Personal Finance

Sybil Accounts: The Big Risk New Airdrop Farmers Are Overlooking

If your address is identified as a Sybil account, you could lose thousands of dollars in airdrop rewards — now and into the future.

By James Edwards

It's estimated that 17,000 users were rejected from the Optimism token airdrop after being identified as Sybil accounts, costing those users a collective $18,620,000 worth of tokens, according to The Defiant.

Being identified as a Sybil account means that an algorithm has recognized you as operating multiple wallet addresses for the sole purpose of airdrop farming. This activity is frowned upon, as you are supposedly not adding genuine value to the chain and instead are trying to game the airdrop for your benefit.

Whether this criticism is fair is up for debate, but previous high-profile airdrops like Optimism and Arbitrum excluded Sybil accounts from receiving airdrop rewards. 

This means that all your hard work — which can cost days of your life and potentially hundreds of dollars in fees and funds — was all for nothing. 

Worse still, you miss out on a payday that could be worth thousands of dollars. The Uniswap token airdrop was famously worth $12,000 at its peak, while some lucky Optimism users received over $30,000.

In addition to whatever rewards you miss today, you stand to lose rewards from future airdrops.

If your address is identified as a Sybil, it could be blacklisted and excluded from future airdrops by other protocols.

This happened to Sybil accounts that were identified during the Hop Protocol airdrop — they were later excluded from the Artibtrum airdrop, which was worth over $10,000 for the most active addresses.

With rumored airdrops for zkSync, Linea, Scroll and Polygon zkEVM, this could easily cost you tens of thousands in rewards if you're an active airdrop farmer.

How to prevent being identified as a Sybil account 

If you only use a single wallet for airdrop farming, then you typically have nothing to worry about.

Sybil accounts typically refer to people who operate more than one address in the hopes of getting an oversized reward.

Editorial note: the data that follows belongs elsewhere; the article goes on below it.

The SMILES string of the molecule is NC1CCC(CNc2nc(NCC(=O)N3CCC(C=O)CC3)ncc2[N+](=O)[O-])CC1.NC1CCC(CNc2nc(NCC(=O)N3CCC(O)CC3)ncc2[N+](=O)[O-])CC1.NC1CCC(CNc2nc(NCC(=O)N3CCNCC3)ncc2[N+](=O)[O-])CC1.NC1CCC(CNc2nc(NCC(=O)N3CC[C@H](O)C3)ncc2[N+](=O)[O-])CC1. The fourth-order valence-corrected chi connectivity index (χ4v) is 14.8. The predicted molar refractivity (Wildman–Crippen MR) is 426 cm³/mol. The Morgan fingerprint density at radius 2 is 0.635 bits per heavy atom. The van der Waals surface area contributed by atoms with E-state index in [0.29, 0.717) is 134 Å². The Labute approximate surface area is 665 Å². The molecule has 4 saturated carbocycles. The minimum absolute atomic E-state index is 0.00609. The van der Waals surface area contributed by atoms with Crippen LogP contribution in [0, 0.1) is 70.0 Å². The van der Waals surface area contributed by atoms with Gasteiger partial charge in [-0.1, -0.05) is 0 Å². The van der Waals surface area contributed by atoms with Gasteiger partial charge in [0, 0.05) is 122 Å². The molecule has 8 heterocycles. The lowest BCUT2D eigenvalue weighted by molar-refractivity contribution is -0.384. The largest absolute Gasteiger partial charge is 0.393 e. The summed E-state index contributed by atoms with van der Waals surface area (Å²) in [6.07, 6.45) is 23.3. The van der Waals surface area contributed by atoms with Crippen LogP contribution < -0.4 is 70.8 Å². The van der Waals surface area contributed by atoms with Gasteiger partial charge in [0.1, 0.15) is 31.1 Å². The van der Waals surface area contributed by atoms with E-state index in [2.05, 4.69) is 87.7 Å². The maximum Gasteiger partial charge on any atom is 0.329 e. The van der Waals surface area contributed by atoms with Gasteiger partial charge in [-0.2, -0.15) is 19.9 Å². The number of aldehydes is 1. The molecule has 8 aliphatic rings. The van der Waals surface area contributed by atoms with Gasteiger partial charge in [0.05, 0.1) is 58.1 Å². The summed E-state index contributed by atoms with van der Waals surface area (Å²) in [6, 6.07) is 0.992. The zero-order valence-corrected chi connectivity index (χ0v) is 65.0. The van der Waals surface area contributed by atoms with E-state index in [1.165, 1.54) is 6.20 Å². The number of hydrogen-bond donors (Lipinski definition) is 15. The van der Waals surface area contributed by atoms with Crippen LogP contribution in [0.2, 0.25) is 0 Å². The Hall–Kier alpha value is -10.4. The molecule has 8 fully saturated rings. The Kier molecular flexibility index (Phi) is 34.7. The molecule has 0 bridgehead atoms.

But it's key to understand that even if you only have one address at risk of being identified as a Sybil, it still has the potential to infect any related addresses. For instance, other addresses that you've sent funds to or from your primary address. 

A few best practices can help prevent being identified as a Sybil account. But keep in mind that this is an evolving space, and projects may implement new rules to determine airdrop eligibility.

  • Isolate your addresses. Use separate addresses that have never interacted with each other (i.e., transferred funds to or from each other). You can use a free service like Arkham Intelligence to check if your addresses have ever transacted with each other.
  • Build a transaction History. Make sure your wallet has a transaction history prior to your airdrop farming activity. You should look like you use a blockchain for purposes other than airdrop farming.
  • Use different devices. Consider using separate wallets spread across different devices, such as a desktop computer, laptop and phone. This helps create a different mental space for each address and reduce the likelihood you make a mistake.
  • Vary your transactions. Avoid making the same type of transactions across multiple wallets at the same time. Variety is key. Consider interacting with a variety of protocols rather than the same one over and over at the same time of day with the same amount of funds.
  • Participate in governance. Participate in blockchain governance. If you own existing airdrop tokens, consider participating in an on-chain vote to demonstrate you're an active member of the community.
  • It's rumored that Arbitrum tracked the IPs of computers that used any of the Arbitrum foundation's services — like their official token bridge or airdrop claiming utility. If one IP was tied to multiple addresses, they were excluded. While blockchains don't record IPs, the websites you use to interact with the blockchain often do. 

This might seem like a lot to remember, but the tl;dr is pretty straightforward — operate each wallet as though it were owned by a different person, and you should be okay. 

The main takeaway is to avoid transactions between addresses, as this is the biggest giveaway they're operated by a single individual.

Maintain your wallets diligently, and you could earn a tidy sum — get sloppy, and you stand to lose months of hard work.

The views and opinions expressed herein are the views and opinions of the author and do not necessarily reflect those of Nasdaq, Inc.


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